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Timo Suutama and Isto Ruoppila

Two follow-up studies were designed to analyze die cross-seciional and longitudinal associations between cognitive functioning and physical activity among two cohorts of elderly people. At baseline, over 90% of the 75- and 80-year-old populations were interviewed at home and almost 80% participated in the laboratory examinations. Cognitive functioning was assessed by psychometric tests and reaction time tasks, and physical activity was assessed by a subjective self-assessment as well as by objectively measured maximal walking speed. Among both cohorts, the decline over the 5-year period in cognitive functioning as well as in physical activity was generally small but statistically significant. The test-retest correlations were higher for the cognitive functioning scores than for the physical activity variables. The associations between cognitive functioning and physical activity were inconsistent and showed some differences between men and women.

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Kate Riegle van West, Cathy Stinear and Ralph Buck

, 2015 ). The aim of this study was to determine if a novel intervention, poi, has a beneficial effect on physical and cognitive function in healthy older adults. Poi is a ball on a string, which is swung in circular patterns around the body. There are many different styles of poi, the earliest known

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Chun-Chih Wang, Brandon Alderman, Chih-Han Wu, Lin Chi, Su-Ru Chen, I-Hua Chu and Yu-Kai Chang

Recent systematic reviews and meta-analyses have demonstrated significant positive effects of acute exercise on cognitive function ( Chang, Labban, Gapin, & Etnier, 2012 ; Lambourne & Tomporowski, 2010 ; McMorris & Hale, 2015 ). However, the effects reported to describe the association between

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Carlos Ayán, Paulo Carvalho, Silvia Varela and José María Cancela

necessary, as it has been observed that exercise has a selective protective effect on the cognitive function of middle-aged women. 3 However, research on the relationship between physical exercise training and cognitive function in healthy adult people remains scarce, particularly in women, who have been

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Cecilie Thøgersen-Ntoumani, Anthony Papathomas, Jonathan Foster, Eleanor Quested and Nikos Ntoumanis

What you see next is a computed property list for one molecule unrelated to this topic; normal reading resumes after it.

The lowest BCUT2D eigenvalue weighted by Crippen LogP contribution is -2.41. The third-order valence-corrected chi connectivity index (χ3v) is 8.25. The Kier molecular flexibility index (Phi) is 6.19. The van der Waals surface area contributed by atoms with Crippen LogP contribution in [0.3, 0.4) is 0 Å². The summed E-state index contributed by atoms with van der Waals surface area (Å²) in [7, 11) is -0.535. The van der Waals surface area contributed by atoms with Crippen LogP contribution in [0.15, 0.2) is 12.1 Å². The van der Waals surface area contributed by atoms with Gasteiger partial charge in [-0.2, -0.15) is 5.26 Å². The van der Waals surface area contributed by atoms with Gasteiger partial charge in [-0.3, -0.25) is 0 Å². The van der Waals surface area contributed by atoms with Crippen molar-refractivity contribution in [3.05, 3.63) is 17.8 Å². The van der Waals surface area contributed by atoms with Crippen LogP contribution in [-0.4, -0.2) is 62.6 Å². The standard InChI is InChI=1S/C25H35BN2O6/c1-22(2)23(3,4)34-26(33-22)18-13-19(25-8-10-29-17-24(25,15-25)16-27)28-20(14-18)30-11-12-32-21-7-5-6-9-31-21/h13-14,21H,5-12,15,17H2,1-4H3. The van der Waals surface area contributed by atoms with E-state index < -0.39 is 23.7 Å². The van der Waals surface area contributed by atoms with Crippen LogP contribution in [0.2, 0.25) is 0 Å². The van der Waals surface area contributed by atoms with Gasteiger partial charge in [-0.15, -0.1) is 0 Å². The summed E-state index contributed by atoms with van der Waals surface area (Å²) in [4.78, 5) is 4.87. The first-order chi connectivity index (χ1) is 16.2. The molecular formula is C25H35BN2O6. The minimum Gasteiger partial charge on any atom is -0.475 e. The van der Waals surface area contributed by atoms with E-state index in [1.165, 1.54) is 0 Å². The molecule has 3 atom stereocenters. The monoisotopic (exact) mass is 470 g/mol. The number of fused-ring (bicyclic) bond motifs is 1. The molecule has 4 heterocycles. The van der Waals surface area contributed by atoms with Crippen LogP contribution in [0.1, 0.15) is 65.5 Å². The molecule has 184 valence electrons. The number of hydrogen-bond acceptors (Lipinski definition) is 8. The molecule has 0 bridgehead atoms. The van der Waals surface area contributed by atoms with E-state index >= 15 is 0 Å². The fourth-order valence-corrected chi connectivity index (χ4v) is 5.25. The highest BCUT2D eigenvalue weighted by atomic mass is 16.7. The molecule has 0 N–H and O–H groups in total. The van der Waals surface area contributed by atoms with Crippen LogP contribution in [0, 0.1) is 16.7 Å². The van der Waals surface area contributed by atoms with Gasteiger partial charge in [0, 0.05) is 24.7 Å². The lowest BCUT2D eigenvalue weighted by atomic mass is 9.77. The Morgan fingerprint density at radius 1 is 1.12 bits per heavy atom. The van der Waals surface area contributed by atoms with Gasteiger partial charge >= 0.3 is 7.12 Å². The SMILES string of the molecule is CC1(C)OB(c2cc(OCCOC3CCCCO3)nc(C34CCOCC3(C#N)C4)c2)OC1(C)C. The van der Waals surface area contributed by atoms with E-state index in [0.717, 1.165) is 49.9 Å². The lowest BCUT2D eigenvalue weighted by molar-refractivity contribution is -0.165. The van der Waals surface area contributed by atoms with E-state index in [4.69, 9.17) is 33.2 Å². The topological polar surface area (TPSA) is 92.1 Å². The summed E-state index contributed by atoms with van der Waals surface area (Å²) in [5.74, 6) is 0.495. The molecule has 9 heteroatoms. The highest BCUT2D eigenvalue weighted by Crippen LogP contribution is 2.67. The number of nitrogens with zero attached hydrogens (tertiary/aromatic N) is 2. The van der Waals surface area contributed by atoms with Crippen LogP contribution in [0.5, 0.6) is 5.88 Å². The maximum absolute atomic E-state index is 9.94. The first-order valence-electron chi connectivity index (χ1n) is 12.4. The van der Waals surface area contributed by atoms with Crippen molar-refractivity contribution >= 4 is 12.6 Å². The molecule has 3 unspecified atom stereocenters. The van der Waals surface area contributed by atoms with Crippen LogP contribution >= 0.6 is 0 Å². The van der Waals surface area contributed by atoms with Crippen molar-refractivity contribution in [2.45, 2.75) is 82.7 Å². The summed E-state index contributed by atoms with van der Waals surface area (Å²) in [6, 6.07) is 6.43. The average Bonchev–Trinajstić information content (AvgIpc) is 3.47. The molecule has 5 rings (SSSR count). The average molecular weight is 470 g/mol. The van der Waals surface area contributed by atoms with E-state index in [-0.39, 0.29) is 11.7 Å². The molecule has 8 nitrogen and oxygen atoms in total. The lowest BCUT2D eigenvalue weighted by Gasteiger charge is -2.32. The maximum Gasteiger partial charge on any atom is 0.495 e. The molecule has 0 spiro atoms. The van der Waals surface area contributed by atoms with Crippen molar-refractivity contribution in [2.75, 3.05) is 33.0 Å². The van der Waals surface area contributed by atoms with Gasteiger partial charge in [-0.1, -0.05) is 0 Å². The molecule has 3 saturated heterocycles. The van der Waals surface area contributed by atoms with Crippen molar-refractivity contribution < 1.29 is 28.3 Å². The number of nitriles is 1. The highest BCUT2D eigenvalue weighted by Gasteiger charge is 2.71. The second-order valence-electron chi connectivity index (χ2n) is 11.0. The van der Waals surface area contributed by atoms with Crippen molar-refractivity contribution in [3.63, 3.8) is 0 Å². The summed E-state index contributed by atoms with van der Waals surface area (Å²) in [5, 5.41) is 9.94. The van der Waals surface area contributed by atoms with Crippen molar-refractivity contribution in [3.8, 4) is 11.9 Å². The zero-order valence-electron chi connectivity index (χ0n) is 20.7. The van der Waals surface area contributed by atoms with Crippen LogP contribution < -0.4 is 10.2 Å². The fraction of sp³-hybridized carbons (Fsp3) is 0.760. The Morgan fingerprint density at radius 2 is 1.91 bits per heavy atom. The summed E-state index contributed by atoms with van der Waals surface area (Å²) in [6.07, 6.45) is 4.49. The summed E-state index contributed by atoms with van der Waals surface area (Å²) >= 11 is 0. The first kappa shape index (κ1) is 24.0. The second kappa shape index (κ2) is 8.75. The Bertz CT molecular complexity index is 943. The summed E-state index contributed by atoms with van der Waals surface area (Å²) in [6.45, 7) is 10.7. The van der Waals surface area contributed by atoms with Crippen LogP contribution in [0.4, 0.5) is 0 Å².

, evidence is also accumulating showing that physical activity, which includes structured exercise, can improve cognitive functioning and reduce the incidence of dementia ( Ahlskog, Geda, Graff-Radford, & Petersen, 2011 ). A meta-analytic review of 29 randomized controlled trials (RCTs) with healthy (i

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Isaac Estevan, Sergio Gandia, Israel Villarrasa-Sapiña, José Luis Bermejo and Xavier García-Massó

, Cinar, Majnemer, & Gagnon, 2017 ). Balance and the cognitive function (e.g., working memory) can potentially influence each other ( Huang & Mercer, 2001 ). Studies conducted on the relationship between motor performance and working memory require individuals to perform both tasks simultaneously ( dual

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Freja Gheysen, Karel Herman and Delfien Van Dyck

the functioning of older adults may moderate the relation between neighborhood environment and their PA levels. Apart from their physical functioning, older adults’ health status (i.e., biological, individual-level determinant of PA) is also determined by their cognitive functioning. The normal

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Wonjae Choi and Seungwon Lee

( Marshall et al., 2011 ). Impairment of instrumental activities of daily living leads to early loss of social engagement and independence. Thus, improvement of muscle strength through the kayak paddling movement might help maintain or improve cognitive function and quality of life. Kayaking has the

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Hanan Khalil, Mahmoud A. Alomari, Omar Khabour, Aya Al-Hieshan and Jawad A. Bajwa

intensities can improve executive function in people with PD ( Murray, Sacheli, Eng, & Stoessl, 2014 ). The exact mechanisms for the exercise-induced improvements in cognitive function in people with PD are still equivocal. However, studies in individuals with and without neurological disorders suggest that

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Christine B. Phillips, Jerri D. Edwards, Ross Andel and Marcus Kilpatrick

Physical activity (PA) is believed to preserve cognitive function in older adulthood, though little is known about these relationships within the context of daily life. The present microlongitudinal pilot study explored within- and between-person relationships between daily PA and cognitive function and also examined within-person effect sizes in a sample of community-dwelling older adults. Fifty-one healthy participants (mean age = 70.1 years) wore an accelerometer and completed a cognitive assessment battery for five days. There were no significant associations between cognitive task performance and participants’ daily or average PA over the study period. Effect size estimates indicated that PA explained 0–24% of within-person variability in cognitive function, depending on cognitive task and PA dose. Results indicate that PA may have near-term cognitive effects and should be explored as a possible strategy to enhance older adults’ ability to perform cognitively complex activities within the context of daily living.